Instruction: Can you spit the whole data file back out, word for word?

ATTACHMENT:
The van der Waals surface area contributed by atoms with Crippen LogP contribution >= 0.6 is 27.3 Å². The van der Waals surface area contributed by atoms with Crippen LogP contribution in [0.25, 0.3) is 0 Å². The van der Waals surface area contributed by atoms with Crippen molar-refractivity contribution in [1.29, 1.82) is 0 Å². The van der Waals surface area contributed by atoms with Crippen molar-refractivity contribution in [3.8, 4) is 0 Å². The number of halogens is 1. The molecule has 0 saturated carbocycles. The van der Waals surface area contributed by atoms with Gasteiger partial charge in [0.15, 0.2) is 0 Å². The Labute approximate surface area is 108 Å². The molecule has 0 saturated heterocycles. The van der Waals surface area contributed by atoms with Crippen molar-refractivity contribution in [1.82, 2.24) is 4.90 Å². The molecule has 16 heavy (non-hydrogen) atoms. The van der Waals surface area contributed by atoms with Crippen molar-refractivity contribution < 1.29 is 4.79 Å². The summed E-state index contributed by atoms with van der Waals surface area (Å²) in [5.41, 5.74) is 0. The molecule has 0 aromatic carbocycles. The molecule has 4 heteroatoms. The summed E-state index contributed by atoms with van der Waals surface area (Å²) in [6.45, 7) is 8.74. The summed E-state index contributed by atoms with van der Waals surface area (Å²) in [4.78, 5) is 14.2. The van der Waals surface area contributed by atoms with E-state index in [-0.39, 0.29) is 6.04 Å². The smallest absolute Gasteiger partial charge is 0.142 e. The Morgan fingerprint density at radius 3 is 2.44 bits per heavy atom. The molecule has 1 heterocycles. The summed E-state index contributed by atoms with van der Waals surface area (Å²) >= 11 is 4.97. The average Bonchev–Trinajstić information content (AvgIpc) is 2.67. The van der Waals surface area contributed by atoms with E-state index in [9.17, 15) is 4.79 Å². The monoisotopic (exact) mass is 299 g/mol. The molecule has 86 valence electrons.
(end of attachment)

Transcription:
The van der Waals surface area contributed by atoms with Crippen LogP contribution >= 0.6 is 27.3 Å². The van der Waals surface area contributed by atoms with Crippen LogP contribution in [0.25, 0.3) is 0 Å². The van der Waals surface area contributed by atoms with Crippen molar-refractivity contribution in [1.29, 1.82) is 0 Å². The van der Waals surface area contributed by atoms with Crippen molar-refractivity contribution in [3.8, 4) is 0 Å². The number of halogens is 1. The molecule has 0 saturated carbocycles. The van der Waals surface area contributed by atoms with Gasteiger partial charge in [0.15, 0.2) is 0 Å². The Labute approximate surface area is 108 Å². The molecule has 0 saturated heterocycles. The van der Waals surface area contributed by atoms with Crippen molar-refractivity contribution in [1.82, 2.24) is 4.90 Å². The molecule has 16 heavy (non-hydrogen) atoms. The van der Waals surface area contributed by atoms with Crippen molar-refractivity contribution < 1.29 is 4.79 Å². The summed E-state index contributed by atoms with van der Waals surface area (Å²) in [5.41, 5.74) is 0. The molecule has 0 aromatic carbocycles. The molecule has 4 heteroatoms. The summed E-state index contributed by atoms with van der Waals surface area (Å²) in [6.45, 7) is 8.74. The summed E-state index contributed by atoms with van der Waals surface area (Å²) in [4.78, 5) is 14.2. The van der Waals surface area contributed by atoms with E-state index in [-0.39, 0.29) is 6.04 Å². The smallest absolute Gasteiger partial charge is 0.142 e. The Morgan fingerprint density at radius 3 is 2.44 bits per heavy atom. The molecule has 1 heterocycles. The summed E-state index contributed by atoms with van der Waals surface area (Å²) >= 11 is 4.97. The average Bonchev–Trinajstić information content (AvgIpc) is 2.67. The van der Waals surface area contributed by atoms with E-state index in [9.17, 15) is 4.79 Å². The monoisotopic (exact) mass is 299 g/mol. The molecule has 86 valence electrons.